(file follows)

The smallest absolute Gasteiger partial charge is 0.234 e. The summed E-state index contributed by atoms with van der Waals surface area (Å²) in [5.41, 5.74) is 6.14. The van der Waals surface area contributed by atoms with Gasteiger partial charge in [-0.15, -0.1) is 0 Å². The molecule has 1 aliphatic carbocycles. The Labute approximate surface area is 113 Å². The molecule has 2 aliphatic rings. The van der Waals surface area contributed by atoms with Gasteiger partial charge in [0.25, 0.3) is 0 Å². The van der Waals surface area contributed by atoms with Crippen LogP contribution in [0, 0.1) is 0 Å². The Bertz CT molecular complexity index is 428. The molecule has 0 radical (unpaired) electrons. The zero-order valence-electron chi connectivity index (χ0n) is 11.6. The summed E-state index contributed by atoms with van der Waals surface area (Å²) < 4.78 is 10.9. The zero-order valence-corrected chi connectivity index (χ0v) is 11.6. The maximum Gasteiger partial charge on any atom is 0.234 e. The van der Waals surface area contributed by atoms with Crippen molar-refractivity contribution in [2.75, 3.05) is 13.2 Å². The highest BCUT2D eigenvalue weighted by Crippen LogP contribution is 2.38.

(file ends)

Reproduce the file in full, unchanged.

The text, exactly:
The smallest absolute Gasteiger partial charge is 0.234 e. The summed E-state index contributed by atoms with van der Waals surface area (Å²) in [5.41, 5.74) is 6.14. The van der Waals surface area contributed by atoms with Gasteiger partial charge in [-0.15, -0.1) is 0 Å². The molecule has 1 aliphatic carbocycles. The Labute approximate surface area is 113 Å². The molecule has 2 aliphatic rings. The van der Waals surface area contributed by atoms with Gasteiger partial charge in [0.25, 0.3) is 0 Å². The van der Waals surface area contributed by atoms with Crippen LogP contribution in [0, 0.1) is 0 Å². The Bertz CT molecular complexity index is 428. The molecule has 0 radical (unpaired) electrons. The zero-order valence-electron chi connectivity index (χ0n) is 11.6. The summed E-state index contributed by atoms with van der Waals surface area (Å²) < 4.78 is 10.9. The zero-order valence-corrected chi connectivity index (χ0v) is 11.6. The maximum Gasteiger partial charge on any atom is 0.234 e. The van der Waals surface area contributed by atoms with Crippen molar-refractivity contribution in [2.75, 3.05) is 13.2 Å². The highest BCUT2D eigenvalue weighted by Crippen LogP contribution is 2.38.